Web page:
BISMARCK – The clash between North Dakota conservatism and the desire for a statelier governor's residence surfaced again Tuesday as members of the public got their chance to comment on the $5 million project's design.
In the end, the nine-member Capitol Grounds Planning Commission unanimously adopted a design that consists of a one-story private residence facing Fourth Street connected to a two-story public space facing the Capitol mall, recognizing that minor design changes may be made.
But before voting for the concept, commission member Lonnie Laffen, an architect and state senator from Grand Forks, said lawmakers who voted last spring to build a new governor's residence wanted it to reflect North Dakota's proud people and felt that the current residence is "a bit underwhelming."
He said those with goals of a stately and grand residence "would never build a one-story house."
"I don't know how we get to stately and grand on Fourth Street without going to two stories," he said.
State Rep. Jerry Kelsh, D-Fullerton, said the commission discussed that topic at length at its last meeting, which Laffen missed.
"We want it to look practical. We want it to look pretty much like North Dakota is," Kelsh said.
Lawmakers voted in April to spend up to $4 million in public funds to demolish the existing 55-year-old, one-story residence in the southwest corner of Capitol grounds and build new as long as $1 million in private donations can be raised. A fundraising committee needs to secure $500,000 before construction can start.
Committee co-chair Jim Poolman said Tuesday that a big donation will be announced Wednesday and he's "very confident" the committee will reach its goal of raising $500,000 by the end of the year.
"There's very good response to the project," he said. "People want to be involved with it."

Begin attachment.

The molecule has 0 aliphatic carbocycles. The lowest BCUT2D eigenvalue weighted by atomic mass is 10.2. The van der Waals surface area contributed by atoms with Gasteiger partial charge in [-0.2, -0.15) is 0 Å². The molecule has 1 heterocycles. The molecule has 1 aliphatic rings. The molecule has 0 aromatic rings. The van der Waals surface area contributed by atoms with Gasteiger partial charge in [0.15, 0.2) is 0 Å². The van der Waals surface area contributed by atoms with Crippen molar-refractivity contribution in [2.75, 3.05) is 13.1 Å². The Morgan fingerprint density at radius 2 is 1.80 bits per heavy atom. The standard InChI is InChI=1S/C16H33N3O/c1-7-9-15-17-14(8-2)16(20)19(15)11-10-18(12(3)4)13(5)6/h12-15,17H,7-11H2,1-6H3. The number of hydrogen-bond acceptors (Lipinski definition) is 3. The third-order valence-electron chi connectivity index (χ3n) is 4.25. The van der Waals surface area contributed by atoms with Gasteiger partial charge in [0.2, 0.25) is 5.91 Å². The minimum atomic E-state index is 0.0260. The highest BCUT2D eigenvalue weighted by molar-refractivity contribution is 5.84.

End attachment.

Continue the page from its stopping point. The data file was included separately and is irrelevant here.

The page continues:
The roughly 17,700-square-foot residence will be considerably larger than the existing 10,000-square-foot residence that was completed in 1960 and has issues with security, asbestos, a leaky flat roof and a lack of handicapped accessibility. It also will be built to last 100 years, using limestone and granite to tie in with other buildings on the grounds, as well as brick, project architect Chris Hawley of Fargo said.
He said it combines the best of both worlds, with a stately appearance on the mall side and a "scale-appropriate" look facing the residential neighborhood.
Jon Wagar of Valley City, who works in building materials and hopes to sell some for the project, told the commission he heard from one Democrat that the residence needs to be "more iconic," and got the same reaction from some GOP lawmakers.
"I understand we're dealing with conservative North Dakotans, conservative North Dakota values," he said, adding that he found the adopted design "very attractive."
Bismarck resident Darrell Wetzel questioned the flat roofs – Hawley clarified that they're all sloped to some degree – and retaining walls and asked about snow removal and parking.
"I guess when I look at these nice pretty pictures, the first thing that jumps in my mind is usability," he said.
Hawley said the design improves security for the first family by more clearly dividing the private and public space, which will accommodate gatherings of up to 48 people. But Laffen questioned the separation, saying the two spaces should be more symbiotic.
"I think when you come to the governor's residence, you want to come to the governor's residence, not a building attached to it," Laffen said.
Hawley said the idea is that there are different levels of privacy.
"The first family gets to decide how they want to do that," he said.
Sen. Connie Triplett, D-Grand Forks, said she liked the basic design but called the attached four-car garage "ugly" on all three residence options, suggesting perhaps two attached and two detached stalls.
State Facility Management Director John Boyle said the project will now go into the design development phase, with construction documents being drawn up and advertising for a construction manager. Officials hope to have the residence ready for the first family by Thanksgiving 2017.